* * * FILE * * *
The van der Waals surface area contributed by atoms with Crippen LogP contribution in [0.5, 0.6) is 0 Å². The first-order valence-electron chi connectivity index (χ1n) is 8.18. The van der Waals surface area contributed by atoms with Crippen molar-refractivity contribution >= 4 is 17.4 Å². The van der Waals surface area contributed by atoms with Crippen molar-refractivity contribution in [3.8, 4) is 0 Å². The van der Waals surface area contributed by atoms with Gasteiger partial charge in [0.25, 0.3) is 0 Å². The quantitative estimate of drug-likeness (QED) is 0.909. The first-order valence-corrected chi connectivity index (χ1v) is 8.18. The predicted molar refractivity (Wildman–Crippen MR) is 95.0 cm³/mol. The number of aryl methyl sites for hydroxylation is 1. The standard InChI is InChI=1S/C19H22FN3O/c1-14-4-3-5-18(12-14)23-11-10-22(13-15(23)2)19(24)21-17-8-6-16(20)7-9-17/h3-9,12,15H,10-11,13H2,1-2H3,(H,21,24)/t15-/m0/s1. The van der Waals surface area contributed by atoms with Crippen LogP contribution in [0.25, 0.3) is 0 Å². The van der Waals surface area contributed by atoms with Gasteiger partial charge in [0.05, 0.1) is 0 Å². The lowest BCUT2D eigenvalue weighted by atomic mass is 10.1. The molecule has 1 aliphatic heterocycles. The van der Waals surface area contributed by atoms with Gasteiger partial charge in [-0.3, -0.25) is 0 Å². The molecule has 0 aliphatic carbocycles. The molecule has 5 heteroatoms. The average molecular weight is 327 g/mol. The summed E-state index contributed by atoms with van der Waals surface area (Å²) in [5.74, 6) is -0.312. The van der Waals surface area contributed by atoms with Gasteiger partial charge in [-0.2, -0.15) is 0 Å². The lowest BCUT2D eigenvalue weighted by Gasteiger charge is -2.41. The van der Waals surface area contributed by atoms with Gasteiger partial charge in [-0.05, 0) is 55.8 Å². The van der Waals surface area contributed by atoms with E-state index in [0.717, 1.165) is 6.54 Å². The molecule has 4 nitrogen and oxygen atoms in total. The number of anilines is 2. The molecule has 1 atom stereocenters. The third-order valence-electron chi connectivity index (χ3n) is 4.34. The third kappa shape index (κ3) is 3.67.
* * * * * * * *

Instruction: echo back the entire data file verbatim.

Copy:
The van der Waals surface area contributed by atoms with Crippen LogP contribution in [0.5, 0.6) is 0 Å². The first-order valence-electron chi connectivity index (χ1n) is 8.18. The van der Waals surface area contributed by atoms with Crippen molar-refractivity contribution >= 4 is 17.4 Å². The van der Waals surface area contributed by atoms with Crippen molar-refractivity contribution in [3.8, 4) is 0 Å². The van der Waals surface area contributed by atoms with Gasteiger partial charge in [0.25, 0.3) is 0 Å². The quantitative estimate of drug-likeness (QED) is 0.909. The first-order valence-corrected chi connectivity index (χ1v) is 8.18. The predicted molar refractivity (Wildman–Crippen MR) is 95.0 cm³/mol. The number of aryl methyl sites for hydroxylation is 1. The standard InChI is InChI=1S/C19H22FN3O/c1-14-4-3-5-18(12-14)23-11-10-22(13-15(23)2)19(24)21-17-8-6-16(20)7-9-17/h3-9,12,15H,10-11,13H2,1-2H3,(H,21,24)/t15-/m0/s1. The van der Waals surface area contributed by atoms with Crippen LogP contribution in [0.25, 0.3) is 0 Å². The van der Waals surface area contributed by atoms with Gasteiger partial charge in [0.05, 0.1) is 0 Å². The lowest BCUT2D eigenvalue weighted by atomic mass is 10.1. The molecule has 1 aliphatic heterocycles. The van der Waals surface area contributed by atoms with Gasteiger partial charge in [-0.3, -0.25) is 0 Å². The molecule has 0 aliphatic carbocycles. The molecule has 5 heteroatoms. The average molecular weight is 327 g/mol. The summed E-state index contributed by atoms with van der Waals surface area (Å²) in [5.74, 6) is -0.312. The van der Waals surface area contributed by atoms with Gasteiger partial charge in [-0.2, -0.15) is 0 Å². The lowest BCUT2D eigenvalue weighted by Gasteiger charge is -2.41. The van der Waals surface area contributed by atoms with Gasteiger partial charge in [-0.05, 0) is 55.8 Å². The van der Waals surface area contributed by atoms with E-state index in [0.717, 1.165) is 6.54 Å². The molecule has 4 nitrogen and oxygen atoms in total. The number of anilines is 2. The molecule has 1 atom stereocenters. The third-order valence-electron chi connectivity index (χ3n) is 4.34. The third kappa shape index (κ3) is 3.67.